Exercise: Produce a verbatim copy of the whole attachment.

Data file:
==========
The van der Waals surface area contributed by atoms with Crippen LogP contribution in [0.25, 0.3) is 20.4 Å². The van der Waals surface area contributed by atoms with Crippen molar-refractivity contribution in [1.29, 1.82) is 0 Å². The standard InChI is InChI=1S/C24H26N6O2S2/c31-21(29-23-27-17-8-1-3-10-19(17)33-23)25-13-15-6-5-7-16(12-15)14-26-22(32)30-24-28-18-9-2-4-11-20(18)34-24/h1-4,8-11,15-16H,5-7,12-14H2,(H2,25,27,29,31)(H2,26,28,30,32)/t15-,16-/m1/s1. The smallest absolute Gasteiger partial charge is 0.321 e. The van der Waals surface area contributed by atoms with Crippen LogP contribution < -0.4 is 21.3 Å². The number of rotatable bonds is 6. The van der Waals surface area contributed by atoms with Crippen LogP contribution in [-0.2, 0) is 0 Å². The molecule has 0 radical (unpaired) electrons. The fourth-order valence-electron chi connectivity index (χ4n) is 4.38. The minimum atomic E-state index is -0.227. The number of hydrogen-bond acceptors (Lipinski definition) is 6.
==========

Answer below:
The van der Waals surface area contributed by atoms with Crippen LogP contribution in [0.25, 0.3) is 20.4 Å². The van der Waals surface area contributed by atoms with Crippen molar-refractivity contribution in [1.29, 1.82) is 0 Å². The standard InChI is InChI=1S/C24H26N6O2S2/c31-21(29-23-27-17-8-1-3-10-19(17)33-23)25-13-15-6-5-7-16(12-15)14-26-22(32)30-24-28-18-9-2-4-11-20(18)34-24/h1-4,8-11,15-16H,5-7,12-14H2,(H2,25,27,29,31)(H2,26,28,30,32)/t15-,16-/m1/s1. The smallest absolute Gasteiger partial charge is 0.321 e. The van der Waals surface area contributed by atoms with Crippen LogP contribution < -0.4 is 21.3 Å². The number of rotatable bonds is 6. The van der Waals surface area contributed by atoms with Crippen LogP contribution in [-0.2, 0) is 0 Å². The molecule has 0 radical (unpaired) electrons. The fourth-order valence-electron chi connectivity index (χ4n) is 4.38. The minimum atomic E-state index is -0.227. The number of hydrogen-bond acceptors (Lipinski definition) is 6.